How to Prevent a Pilonidal Cyst from Coming Back

How to Prevent a Pilonidal Cyst from Coming Back

How to Prevent a Pilonidal Cyst from Coming Back

Many people who receive treatment for a pilonidal cyst will experience a recurrence at some point in their lives. How can you prevent this from happening to you? Although there's no entirely foolproof way to keep yourself from a repeat pilonidal flare-up, you can take precautions to reduce your chances.

If you want to try your best to avoid a recurrent pilonidal cyst, keep reading. Ahead, you'll find helpful tips and suggestions about how to prevent a pilonidal cyst from coming back.

How Often Does Pilonidal Disease Come Back?

"Pilonidal cyst" the common name for a condition that is more aptly termed "pilonidal sinus." No matter which name you choose to use, however, there is something that you should know about this condition: After treatment, there's a decent chance that your condition will someday recur.

In one study, researchers evaluated patients over a period of 20 years. During that time, 22 percent of them experienced a pilonidal sinus recurrence.

Some treatments have even higher recurrence rates. For example, surgically removing the sinus and performing a primary closure at the site may have a recurrence rate as high as 42 percent.

It can take many years for a recurrence to manifest. No more than 15 percent of recurrences appear within the first year after a patient undergoes surgery. About 60 percent happen within five years, but some may not show up for 20 years or more.

Why Do Recurrences Happen?

In some cases, a patient has more than one sinus tract at the time of the initial surgery, but the second one goes undetected. After a period of time, that tract may start to cause problems, requiring another surgery.

In other cases, the patient develops an entirely new case of pilonidal disease after the first round. It's quite possible that the same factors that led to the first case can contribute to an additional case by placing pressure on the buttocks area and causing hair to penetrate the skin.

If lifestyle changes aren't made to try to prevent the disease, it's quite likely that another sinus tract will develop. If a recurrence flares up more than six months out from the original surgery, a new tract is likely the culprit.

Sometimes, your body doesn't properly recover from an excision procedure, so you may continue to suffer from the effects of your pilonidal sinus long after your initial surgery. This is different than a true recurrence but can still require additional treatment. In the video below, a doctor discusses that situation:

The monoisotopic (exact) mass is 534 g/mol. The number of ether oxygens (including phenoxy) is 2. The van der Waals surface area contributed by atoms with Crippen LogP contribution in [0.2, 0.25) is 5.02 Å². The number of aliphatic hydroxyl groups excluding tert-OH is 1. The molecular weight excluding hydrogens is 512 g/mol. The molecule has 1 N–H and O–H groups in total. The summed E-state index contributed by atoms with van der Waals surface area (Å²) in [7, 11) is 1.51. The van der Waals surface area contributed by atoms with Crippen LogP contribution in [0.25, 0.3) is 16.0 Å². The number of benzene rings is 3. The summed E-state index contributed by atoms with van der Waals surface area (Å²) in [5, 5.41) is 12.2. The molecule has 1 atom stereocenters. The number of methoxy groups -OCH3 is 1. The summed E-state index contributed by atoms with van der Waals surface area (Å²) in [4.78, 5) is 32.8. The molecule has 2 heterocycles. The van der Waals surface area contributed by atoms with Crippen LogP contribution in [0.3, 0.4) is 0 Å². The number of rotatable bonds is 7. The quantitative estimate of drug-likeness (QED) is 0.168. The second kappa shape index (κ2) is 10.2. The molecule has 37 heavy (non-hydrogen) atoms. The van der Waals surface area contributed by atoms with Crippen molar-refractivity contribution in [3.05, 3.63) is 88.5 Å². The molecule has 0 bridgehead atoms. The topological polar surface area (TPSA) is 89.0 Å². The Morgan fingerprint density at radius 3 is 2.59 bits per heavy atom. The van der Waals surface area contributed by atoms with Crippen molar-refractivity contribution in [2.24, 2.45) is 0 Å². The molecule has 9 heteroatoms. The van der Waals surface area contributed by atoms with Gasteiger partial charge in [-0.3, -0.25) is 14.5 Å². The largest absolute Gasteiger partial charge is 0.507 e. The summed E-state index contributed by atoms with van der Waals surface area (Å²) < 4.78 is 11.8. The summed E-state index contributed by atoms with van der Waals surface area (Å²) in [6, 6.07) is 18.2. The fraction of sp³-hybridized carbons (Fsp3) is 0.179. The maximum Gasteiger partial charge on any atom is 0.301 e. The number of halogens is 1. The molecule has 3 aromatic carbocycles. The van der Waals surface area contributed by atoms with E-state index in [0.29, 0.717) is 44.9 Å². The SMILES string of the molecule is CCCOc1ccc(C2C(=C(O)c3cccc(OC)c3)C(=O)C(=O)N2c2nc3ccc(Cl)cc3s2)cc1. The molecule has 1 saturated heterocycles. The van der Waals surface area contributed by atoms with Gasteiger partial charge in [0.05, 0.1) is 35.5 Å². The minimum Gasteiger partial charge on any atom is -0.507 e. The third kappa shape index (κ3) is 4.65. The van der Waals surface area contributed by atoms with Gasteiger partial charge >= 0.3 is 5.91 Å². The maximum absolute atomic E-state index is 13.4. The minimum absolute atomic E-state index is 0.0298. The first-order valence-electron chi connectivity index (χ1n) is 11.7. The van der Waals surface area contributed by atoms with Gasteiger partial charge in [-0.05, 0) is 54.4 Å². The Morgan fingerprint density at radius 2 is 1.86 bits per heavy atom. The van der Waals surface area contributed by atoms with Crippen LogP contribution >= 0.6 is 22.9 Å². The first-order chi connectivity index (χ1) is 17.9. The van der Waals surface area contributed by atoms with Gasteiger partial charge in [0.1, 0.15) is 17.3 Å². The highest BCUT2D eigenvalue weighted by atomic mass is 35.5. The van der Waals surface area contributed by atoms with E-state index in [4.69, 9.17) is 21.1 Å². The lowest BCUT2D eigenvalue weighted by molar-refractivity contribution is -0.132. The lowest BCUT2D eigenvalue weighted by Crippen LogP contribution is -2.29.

​How Can You Prevent a Pilonidal Recurrence?

With proper treatment and post-surgery care, you may be able to reduce your chances of a recurrent pilonidal cyst.

Choose the Right Treatment

Some pilonidal sinus treatments have better long-term success rates than others. It's possible that by choosing the best treatment for your particular case, you can help protect yourself.

For example, laser ablation of a sinus tract is a promising treatment for this condition. Studies have shown its recurrence rate to be just 2.9 percent.

Follow Directions

No matter what type of procedure you have for pilonidal disease, it is important to follow your doctor's post-care directions. Otherwise, you run the risk of developing an infection at the surgical site.

All wounds should be cleaned carefully and kept dry. An open surgical site requires regular packing during the healing process.

Remove Excess Hair

Because people with a lot of body hair are more likely to develop pilonidal sinuses, you may be advised to remove hair in the buttocks area.

Shaving and depilatory lotions are sometimes recommended as hair removal methods. Laser hair removal is another promising option. In one study, people who had laser epilation experienced a recurrence rate of only 2.3 percent after a few years.

Stay Active

Avoiding a sedentary lifestyle can help reduce pressure on the cleft of your buttocks. This may lower the chances of a hair forcing its way under the skin.

Additionally, an active lifestyle can help you lose weight. Being overweight or obese is a risk factor for developing pilonidal sinuses, so shedding pounds can help lessen your chances of a recurrence.

Now that you are knowledgeable about how to prevent recurrent pilonidal cyst, you can do your best to protect yourself against the development of a subsequent sinus tract. Talk to your doctor about the most effective treatment for your situation, and then do your best to take care of yourself after the procedure.

As with all medical issues, your physician is the ultimate source as to what procedure best fits your needs. Discuss all options and get a second opinion if you have any doubts. These articles are intended to be a source of general information only.

Brian Chandler

Brian Chandler